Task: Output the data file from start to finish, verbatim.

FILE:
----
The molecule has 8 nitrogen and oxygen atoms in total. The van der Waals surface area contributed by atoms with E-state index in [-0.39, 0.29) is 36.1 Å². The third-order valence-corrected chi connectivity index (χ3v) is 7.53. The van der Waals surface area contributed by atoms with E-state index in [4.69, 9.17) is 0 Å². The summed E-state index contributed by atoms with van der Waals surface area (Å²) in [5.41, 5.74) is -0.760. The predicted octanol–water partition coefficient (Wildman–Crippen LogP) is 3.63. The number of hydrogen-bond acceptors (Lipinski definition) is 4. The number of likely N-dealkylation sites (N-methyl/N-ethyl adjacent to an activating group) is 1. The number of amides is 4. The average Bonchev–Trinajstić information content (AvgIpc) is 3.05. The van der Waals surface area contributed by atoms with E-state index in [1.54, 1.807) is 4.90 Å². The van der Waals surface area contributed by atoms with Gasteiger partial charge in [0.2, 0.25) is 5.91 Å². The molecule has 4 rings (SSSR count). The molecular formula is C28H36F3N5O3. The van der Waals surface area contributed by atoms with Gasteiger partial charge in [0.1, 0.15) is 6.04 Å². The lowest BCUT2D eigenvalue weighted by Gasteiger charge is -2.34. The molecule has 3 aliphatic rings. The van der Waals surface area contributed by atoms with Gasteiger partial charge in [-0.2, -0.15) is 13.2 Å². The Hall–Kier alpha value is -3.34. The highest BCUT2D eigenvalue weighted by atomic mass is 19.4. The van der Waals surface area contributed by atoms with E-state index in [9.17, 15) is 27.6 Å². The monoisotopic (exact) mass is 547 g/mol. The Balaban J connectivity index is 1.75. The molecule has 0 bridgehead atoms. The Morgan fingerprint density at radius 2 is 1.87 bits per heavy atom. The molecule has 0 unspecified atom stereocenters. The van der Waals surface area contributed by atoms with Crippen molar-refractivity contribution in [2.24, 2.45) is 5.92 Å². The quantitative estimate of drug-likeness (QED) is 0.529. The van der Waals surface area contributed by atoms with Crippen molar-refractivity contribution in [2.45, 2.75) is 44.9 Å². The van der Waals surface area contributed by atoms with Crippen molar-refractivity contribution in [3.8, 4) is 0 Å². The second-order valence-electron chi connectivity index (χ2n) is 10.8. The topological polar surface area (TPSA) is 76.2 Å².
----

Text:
The molecule has 8 nitrogen and oxygen atoms in total. The van der Waals surface area contributed by atoms with E-state index in [-0.39, 0.29) is 36.1 Å². The third-order valence-corrected chi connectivity index (χ3v) is 7.53. The van der Waals surface area contributed by atoms with E-state index in [4.69, 9.17) is 0 Å². The summed E-state index contributed by atoms with van der Waals surface area (Å²) in [5.41, 5.74) is -0.760. The predicted octanol–water partition coefficient (Wildman–Crippen LogP) is 3.63. The number of hydrogen-bond acceptors (Lipinski definition) is 4. The number of likely N-dealkylation sites (N-methyl/N-ethyl adjacent to an activating group) is 1. The number of amides is 4. The average Bonchev–Trinajstić information content (AvgIpc) is 3.05. The van der Waals surface area contributed by atoms with E-state index in [1.54, 1.807) is 4.90 Å². The van der Waals surface area contributed by atoms with Gasteiger partial charge in [0.2, 0.25) is 5.91 Å². The molecule has 4 rings (SSSR count). The molecular formula is C28H36F3N5O3. The van der Waals surface area contributed by atoms with Gasteiger partial charge in [0.1, 0.15) is 6.04 Å². The lowest BCUT2D eigenvalue weighted by Gasteiger charge is -2.34. The molecule has 3 aliphatic rings. The van der Waals surface area contributed by atoms with Gasteiger partial charge in [-0.2, -0.15) is 13.2 Å². The Hall–Kier alpha value is -3.34. The highest BCUT2D eigenvalue weighted by atomic mass is 19.4. The van der Waals surface area contributed by atoms with E-state index in [9.17, 15) is 27.6 Å². The monoisotopic (exact) mass is 547 g/mol. The Balaban J connectivity index is 1.75. The molecule has 0 bridgehead atoms. The Morgan fingerprint density at radius 2 is 1.87 bits per heavy atom. The molecule has 0 unspecified atom stereocenters. The van der Waals surface area contributed by atoms with Crippen molar-refractivity contribution in [2.24, 2.45) is 5.92 Å². The quantitative estimate of drug-likeness (QED) is 0.529. The van der Waals surface area contributed by atoms with Crippen molar-refractivity contribution in [2.45, 2.75) is 44.9 Å². The van der Waals surface area contributed by atoms with Crippen molar-refractivity contribution in [3.8, 4) is 0 Å². The second-order valence-electron chi connectivity index (χ2n) is 10.8. The topological polar surface area (TPSA) is 76.2 Å².